July 31, 2013

Calling for Strength (& Why We Should Throw Arrows). ~ Lara Heimann

Weakness and frailty are all around me right now.

My 74-year old dad is in the hospital for the second time in three weeks, my 17- year old cat drinks more and more water at her bowl, signaling the gradual failing of her kidneys, and my 14-year old cat limps toward me with an old man quality in his aging joints.

My mind spins as I try to stay calm with all this impending doom clouding the many shiny elements in life.

Just breathe, I think to myself, just breathe.

But I know that breath is not enough. I need oxygen, but even more, I need physical and mental strength.

Power will serve as a warrior shielding me from my negative and pessimistic thoughts. Power will wake me up and make me show up in my life, when I feel a desire to turn off and shut down. Power will bring me peace when I hear unwanted news; it will remind me to breathe and focus on reality instead of journeying into dark imaginings.

And most of all, power will fuel and fortify my fragile interior in order for it to hold space for those who need me and who need my protection—my father, mother and, most importantly, my children whose own lives are sweet and young and do not need to be coated with the rusty tarnish of fear, bewilderment and frustration. For them, life is still mostly fair and just. There are rainbows after storms, playgrounds at schools, kisses and hugs after fights, and snuggles before bed.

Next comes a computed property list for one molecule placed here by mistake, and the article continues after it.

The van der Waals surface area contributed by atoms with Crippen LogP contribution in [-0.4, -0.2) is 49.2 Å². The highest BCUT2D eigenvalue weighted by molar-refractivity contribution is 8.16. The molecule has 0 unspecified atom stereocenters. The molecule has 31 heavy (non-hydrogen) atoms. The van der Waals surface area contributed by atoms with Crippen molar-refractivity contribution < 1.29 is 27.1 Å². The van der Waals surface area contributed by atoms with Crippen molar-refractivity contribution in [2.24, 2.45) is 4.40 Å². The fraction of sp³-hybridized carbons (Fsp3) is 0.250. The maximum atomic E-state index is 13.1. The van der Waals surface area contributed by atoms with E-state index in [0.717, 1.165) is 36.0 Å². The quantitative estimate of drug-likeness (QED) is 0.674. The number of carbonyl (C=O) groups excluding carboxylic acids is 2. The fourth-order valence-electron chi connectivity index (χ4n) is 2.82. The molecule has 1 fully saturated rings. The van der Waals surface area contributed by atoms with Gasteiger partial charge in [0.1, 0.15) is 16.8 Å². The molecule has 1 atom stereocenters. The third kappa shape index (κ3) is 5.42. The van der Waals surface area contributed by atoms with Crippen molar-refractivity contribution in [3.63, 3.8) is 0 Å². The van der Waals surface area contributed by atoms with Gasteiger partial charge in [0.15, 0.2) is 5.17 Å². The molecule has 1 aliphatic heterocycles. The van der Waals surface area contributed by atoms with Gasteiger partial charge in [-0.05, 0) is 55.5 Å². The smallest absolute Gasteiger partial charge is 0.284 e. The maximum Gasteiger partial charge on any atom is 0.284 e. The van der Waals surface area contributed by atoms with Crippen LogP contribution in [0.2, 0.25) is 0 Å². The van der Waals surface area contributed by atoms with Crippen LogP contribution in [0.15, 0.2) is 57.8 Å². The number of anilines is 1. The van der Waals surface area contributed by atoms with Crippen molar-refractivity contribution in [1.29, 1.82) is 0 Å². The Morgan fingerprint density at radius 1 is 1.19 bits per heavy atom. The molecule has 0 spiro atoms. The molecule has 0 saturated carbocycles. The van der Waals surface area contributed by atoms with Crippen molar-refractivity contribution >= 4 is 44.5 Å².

Physical strength gives me energy, makes me stand taller, think clearer, and offers me a foundation upon which my priorities can take root.

When I have felt the least powerful in my body, I remember feeling less secure about choices, less engaged in my surroundings and more crowded with emotions that were not as healthy, like anxiety, doubt, fatigue, apathy, etc.

I know that by committing to a challenging and powerful yoga practice, I give myself the gift of possibility, potential, progress, and positivity.

I know I can” speaks volumes in this ever-shifting world: these words throw arrows at roadblocks in the shape of fear and regret. I choose to practice strength to be strong just as I choose to practice kindness to be compassionate. And in my yoga practice, I often accomplish both.

So, for myself, for my parents, my friends, family, children, and community, I want to be strong.

And I am.

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Assist. Ed: Jade Belzberg/Ed: Sara Crolick

{photo: via Pinterest}

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